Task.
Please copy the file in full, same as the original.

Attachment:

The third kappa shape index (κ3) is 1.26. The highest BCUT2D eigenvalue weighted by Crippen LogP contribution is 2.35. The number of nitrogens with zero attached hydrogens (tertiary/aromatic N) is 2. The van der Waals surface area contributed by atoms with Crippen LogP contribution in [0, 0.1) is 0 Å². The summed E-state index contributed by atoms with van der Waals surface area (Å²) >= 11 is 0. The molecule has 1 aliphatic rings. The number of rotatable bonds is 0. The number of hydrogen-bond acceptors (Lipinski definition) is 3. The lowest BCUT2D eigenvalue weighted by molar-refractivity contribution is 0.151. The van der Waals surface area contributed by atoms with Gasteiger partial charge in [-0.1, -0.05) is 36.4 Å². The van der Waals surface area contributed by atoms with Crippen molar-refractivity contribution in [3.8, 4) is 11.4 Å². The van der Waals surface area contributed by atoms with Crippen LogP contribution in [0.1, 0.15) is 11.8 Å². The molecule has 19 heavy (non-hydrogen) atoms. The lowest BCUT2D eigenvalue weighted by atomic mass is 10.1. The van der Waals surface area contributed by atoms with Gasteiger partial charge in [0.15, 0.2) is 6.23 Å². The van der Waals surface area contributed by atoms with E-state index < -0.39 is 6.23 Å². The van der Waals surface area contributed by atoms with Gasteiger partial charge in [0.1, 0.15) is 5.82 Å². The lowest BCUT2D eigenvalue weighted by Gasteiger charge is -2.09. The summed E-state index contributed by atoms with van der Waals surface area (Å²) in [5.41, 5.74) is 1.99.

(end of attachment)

The third kappa shape index (κ3) is 1.26. The highest BCUT2D eigenvalue weighted by Crippen LogP contribution is 2.35. The number of nitrogens with zero attached hydrogens (tertiary/aromatic N) is 2. The van der Waals surface area contributed by atoms with Crippen LogP contribution in [0, 0.1) is 0 Å². The summed E-state index contributed by atoms with van der Waals surface area (Å²) >= 11 is 0. The molecule has 1 aliphatic rings. The number of rotatable bonds is 0. The number of hydrogen-bond acceptors (Lipinski definition) is 3. The lowest BCUT2D eigenvalue weighted by molar-refractivity contribution is 0.151. The van der Waals surface area contributed by atoms with Gasteiger partial charge in [-0.1, -0.05) is 36.4 Å². The van der Waals surface area contributed by atoms with Crippen molar-refractivity contribution in [3.8, 4) is 11.4 Å². The van der Waals surface area contributed by atoms with Crippen LogP contribution in [0.1, 0.15) is 11.8 Å². The molecule has 19 heavy (non-hydrogen) atoms. The lowest BCUT2D eigenvalue weighted by atomic mass is 10.1. The van der Waals surface area contributed by atoms with Gasteiger partial charge in [0.15, 0.2) is 6.23 Å². The van der Waals surface area contributed by atoms with E-state index < -0.39 is 6.23 Å². The van der Waals surface area contributed by atoms with Gasteiger partial charge in [0.1, 0.15) is 5.82 Å². The lowest BCUT2D eigenvalue weighted by Gasteiger charge is -2.09. The summed E-state index contributed by atoms with van der Waals surface area (Å²) in [5.41, 5.74) is 1.99.